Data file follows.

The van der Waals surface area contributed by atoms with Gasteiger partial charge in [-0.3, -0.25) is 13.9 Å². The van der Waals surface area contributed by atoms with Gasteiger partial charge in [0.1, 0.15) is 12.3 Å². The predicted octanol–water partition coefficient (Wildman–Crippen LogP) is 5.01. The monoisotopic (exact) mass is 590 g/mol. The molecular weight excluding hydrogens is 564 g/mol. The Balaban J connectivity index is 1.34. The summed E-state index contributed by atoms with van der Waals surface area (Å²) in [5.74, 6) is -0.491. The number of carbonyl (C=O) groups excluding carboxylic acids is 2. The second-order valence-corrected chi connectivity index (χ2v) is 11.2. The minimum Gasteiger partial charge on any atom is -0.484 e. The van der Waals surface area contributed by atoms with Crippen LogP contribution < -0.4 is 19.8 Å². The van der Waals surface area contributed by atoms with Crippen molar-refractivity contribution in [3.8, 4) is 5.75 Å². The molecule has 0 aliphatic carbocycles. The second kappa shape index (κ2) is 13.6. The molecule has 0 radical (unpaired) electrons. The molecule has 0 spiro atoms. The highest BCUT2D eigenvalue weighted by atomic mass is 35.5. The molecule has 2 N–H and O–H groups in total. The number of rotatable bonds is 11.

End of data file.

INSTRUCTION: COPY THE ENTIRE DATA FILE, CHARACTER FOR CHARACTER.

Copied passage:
The van der Waals surface area contributed by atoms with Gasteiger partial charge in [-0.3, -0.25) is 13.9 Å². The van der Waals surface area contributed by atoms with Gasteiger partial charge in [0.1, 0.15) is 12.3 Å². The predicted octanol–water partition coefficient (Wildman–Crippen LogP) is 5.01. The monoisotopic (exact) mass is 590 g/mol. The molecular weight excluding hydrogens is 564 g/mol. The Balaban J connectivity index is 1.34. The summed E-state index contributed by atoms with van der Waals surface area (Å²) in [5.74, 6) is -0.491. The number of carbonyl (C=O) groups excluding carboxylic acids is 2. The second-order valence-corrected chi connectivity index (χ2v) is 11.2. The minimum Gasteiger partial charge on any atom is -0.484 e. The van der Waals surface area contributed by atoms with Crippen LogP contribution < -0.4 is 19.8 Å². The van der Waals surface area contributed by atoms with Crippen molar-refractivity contribution in [3.8, 4) is 5.75 Å². The molecule has 0 aliphatic carbocycles. The second kappa shape index (κ2) is 13.6. The molecule has 0 radical (unpaired) electrons. The molecule has 0 spiro atoms. The highest BCUT2D eigenvalue weighted by atomic mass is 35.5. The molecule has 2 N–H and O–H groups in total. The number of rotatable bonds is 11.